DONNA:  It makes me angry.  It makes me very angry, but I’m still keeping my focus on the goal, and that’s putting the bad guy in jail, and that’s going to happen.

TODD:  Well, you’ve got a lot of good friends now behind you that are right in the business, you know.

DONNA:  I do.

TODD:  And that’s a good thing.

DONNA:  And I have so much support at the Doe Network.  And, you know, I remarried, a wonderful man, and he raised my girls as his own, and we just lost him a few months ago, and I can tell you I was getting just as much support over that loss, I lost him to cancer.  I received just as much support from my family at Doe Network for that loss as I did for my loss of Gary, you know, it’s just a real family. 

TODD:  You know, I’ve had people ask me how I knew people before…

DONNA:  With those people behind you, you feel like you could do anything.

TODD:  Have you ever had people ask you how you knew somebody, and you think, “You wouldn’t believe it if I told you how I know that person”?

DONNA:  Yeah.

TODD:  It’s crazy.

DONNA:  That happens on a daily basis, like you wouldn’t believe it if I told you.

TODD:  And it’s almost like you live a life like Batman, you’re this person, but you also have…

DONNA:  Yeah, like that, but not so glamorous.

TODD:  Well, no, it’s…you’re not swinging from the skyscrapers, but the phone does buzz and you do get a text message and you think, “I’m going to take care of this,” and you really can’t tell anybody exactly what you’re doing, you know, you just have to excuse yourself from the room and get up and leave and I have to sometimes step out in the car, take care of something and then go back in as if nothing happened.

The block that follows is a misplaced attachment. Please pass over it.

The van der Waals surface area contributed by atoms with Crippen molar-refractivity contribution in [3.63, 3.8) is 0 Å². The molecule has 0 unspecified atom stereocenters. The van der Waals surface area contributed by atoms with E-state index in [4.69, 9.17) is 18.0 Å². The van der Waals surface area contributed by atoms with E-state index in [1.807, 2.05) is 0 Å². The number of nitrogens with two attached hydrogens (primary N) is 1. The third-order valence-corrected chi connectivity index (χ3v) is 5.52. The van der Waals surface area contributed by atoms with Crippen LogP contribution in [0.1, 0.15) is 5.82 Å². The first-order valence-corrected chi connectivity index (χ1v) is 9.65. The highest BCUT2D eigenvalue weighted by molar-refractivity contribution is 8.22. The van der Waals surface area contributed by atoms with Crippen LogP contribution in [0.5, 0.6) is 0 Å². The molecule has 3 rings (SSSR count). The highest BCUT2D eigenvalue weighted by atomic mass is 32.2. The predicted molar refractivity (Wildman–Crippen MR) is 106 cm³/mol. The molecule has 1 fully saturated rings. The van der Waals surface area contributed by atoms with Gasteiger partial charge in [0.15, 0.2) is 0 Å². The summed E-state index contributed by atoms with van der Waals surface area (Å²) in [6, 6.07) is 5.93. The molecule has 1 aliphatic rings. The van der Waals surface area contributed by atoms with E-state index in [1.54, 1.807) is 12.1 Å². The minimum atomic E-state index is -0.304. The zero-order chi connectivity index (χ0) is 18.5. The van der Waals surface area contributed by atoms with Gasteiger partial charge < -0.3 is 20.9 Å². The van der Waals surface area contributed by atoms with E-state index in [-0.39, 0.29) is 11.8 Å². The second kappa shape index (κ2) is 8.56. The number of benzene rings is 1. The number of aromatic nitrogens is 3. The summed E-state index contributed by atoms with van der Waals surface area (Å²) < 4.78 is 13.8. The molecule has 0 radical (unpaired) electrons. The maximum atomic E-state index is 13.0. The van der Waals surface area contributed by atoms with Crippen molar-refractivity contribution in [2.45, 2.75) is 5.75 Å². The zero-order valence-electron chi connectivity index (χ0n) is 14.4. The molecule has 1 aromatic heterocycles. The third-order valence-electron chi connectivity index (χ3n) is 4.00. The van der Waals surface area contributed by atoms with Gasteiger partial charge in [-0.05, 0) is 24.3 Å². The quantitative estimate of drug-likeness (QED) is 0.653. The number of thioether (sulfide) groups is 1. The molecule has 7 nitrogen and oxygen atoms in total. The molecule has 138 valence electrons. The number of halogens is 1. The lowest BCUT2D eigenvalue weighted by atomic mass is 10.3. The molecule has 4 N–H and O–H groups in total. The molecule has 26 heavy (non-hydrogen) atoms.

DONNA:  And then go back into the birthday party or whatever normalcy, you know?  It is kind of strange.

TODD:  Yeah.  Pop back in, just like nothing.  If they knew what you were doing, it would be so odd, but it’s become normal.

DONNA:  It’s surreal.  It’s kind of surreal sometimes, but that’s why it’s important…it’s important to know that this could happen to any of us.

TODD:  Yes.

DONNA:  It really could, and I hope, you know, I sincerely hope that…I wouldn’t want anyone to go through what I’ve been through, and all the families that I’ve met, you know, how many people have suffered losses like this, you wouldn’t want anybody to find out the hard way, you know.  But, the truth is, it could happen…our lives could change with every breath we take.  We don’t realize it could happen to you, but it does.

TODD:  You know, we spend a lot of our lives trying to create prevention for this type of things…awareness and prevention.

DONNA:  Well, I believe in that too, because now that I’ve learned a lot of things, you know, raising my kids and it was like, “If you don’t have to go to the store at 10 o’clock at night, don’t go.  Go in the afternoon because…”

TODD:  You don’t have to live your life being afraid but you know you do have to use some common sense knowledge.

DONNA:  You have to live your life smart.

TODD:  Yeah, smart.

DONNA:  Live your life smarter.  Yeah.

TODD:  You know, you’re not hiding.  You know, a lot of people have said, “I don’t want to live a life of hiding,” and I thought, “You’re not hiding if you’re being smart.”

DONNA:  No.  That’s just like if you know you’re going to be down a long, lonely country road, you make sure your tires are good and you’ve got a good spare, you know.

TODD:  Well, you know, there are things I do, you know I have a pretty routine life as far as my work life, but I’m not exactly a predictable person, I’m not afraid, but I’m not dumb enough to be putting to such a pattern that somebody could be waiting on me at 6:15.